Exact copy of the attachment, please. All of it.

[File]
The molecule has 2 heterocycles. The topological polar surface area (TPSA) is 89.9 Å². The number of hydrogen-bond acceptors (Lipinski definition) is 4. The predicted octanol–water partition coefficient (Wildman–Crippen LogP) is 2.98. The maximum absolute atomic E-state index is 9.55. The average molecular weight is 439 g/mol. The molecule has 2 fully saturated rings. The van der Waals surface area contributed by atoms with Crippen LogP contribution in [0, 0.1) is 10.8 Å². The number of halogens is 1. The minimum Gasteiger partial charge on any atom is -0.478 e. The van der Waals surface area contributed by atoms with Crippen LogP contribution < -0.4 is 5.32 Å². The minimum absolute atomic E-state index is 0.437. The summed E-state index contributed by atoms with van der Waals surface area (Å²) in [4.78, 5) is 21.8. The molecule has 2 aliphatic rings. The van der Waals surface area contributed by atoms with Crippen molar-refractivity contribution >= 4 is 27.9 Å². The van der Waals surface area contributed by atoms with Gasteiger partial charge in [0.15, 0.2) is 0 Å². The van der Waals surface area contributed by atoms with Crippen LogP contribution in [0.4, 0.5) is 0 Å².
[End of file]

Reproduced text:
The molecule has 2 heterocycles. The topological polar surface area (TPSA) is 89.9 Å². The number of hydrogen-bond acceptors (Lipinski definition) is 4. The predicted octanol–water partition coefficient (Wildman–Crippen LogP) is 2.98. The maximum absolute atomic E-state index is 9.55. The average molecular weight is 439 g/mol. The molecule has 2 fully saturated rings. The van der Waals surface area contributed by atoms with Crippen LogP contribution in [0, 0.1) is 10.8 Å². The number of halogens is 1. The minimum Gasteiger partial charge on any atom is -0.478 e. The van der Waals surface area contributed by atoms with Crippen LogP contribution < -0.4 is 5.32 Å². The minimum absolute atomic E-state index is 0.437. The summed E-state index contributed by atoms with van der Waals surface area (Å²) in [4.78, 5) is 21.8. The molecule has 2 aliphatic rings. The van der Waals surface area contributed by atoms with Crippen molar-refractivity contribution >= 4 is 27.9 Å². The van der Waals surface area contributed by atoms with Gasteiger partial charge in [0.15, 0.2) is 0 Å². The van der Waals surface area contributed by atoms with Crippen LogP contribution in [0.4, 0.5) is 0 Å².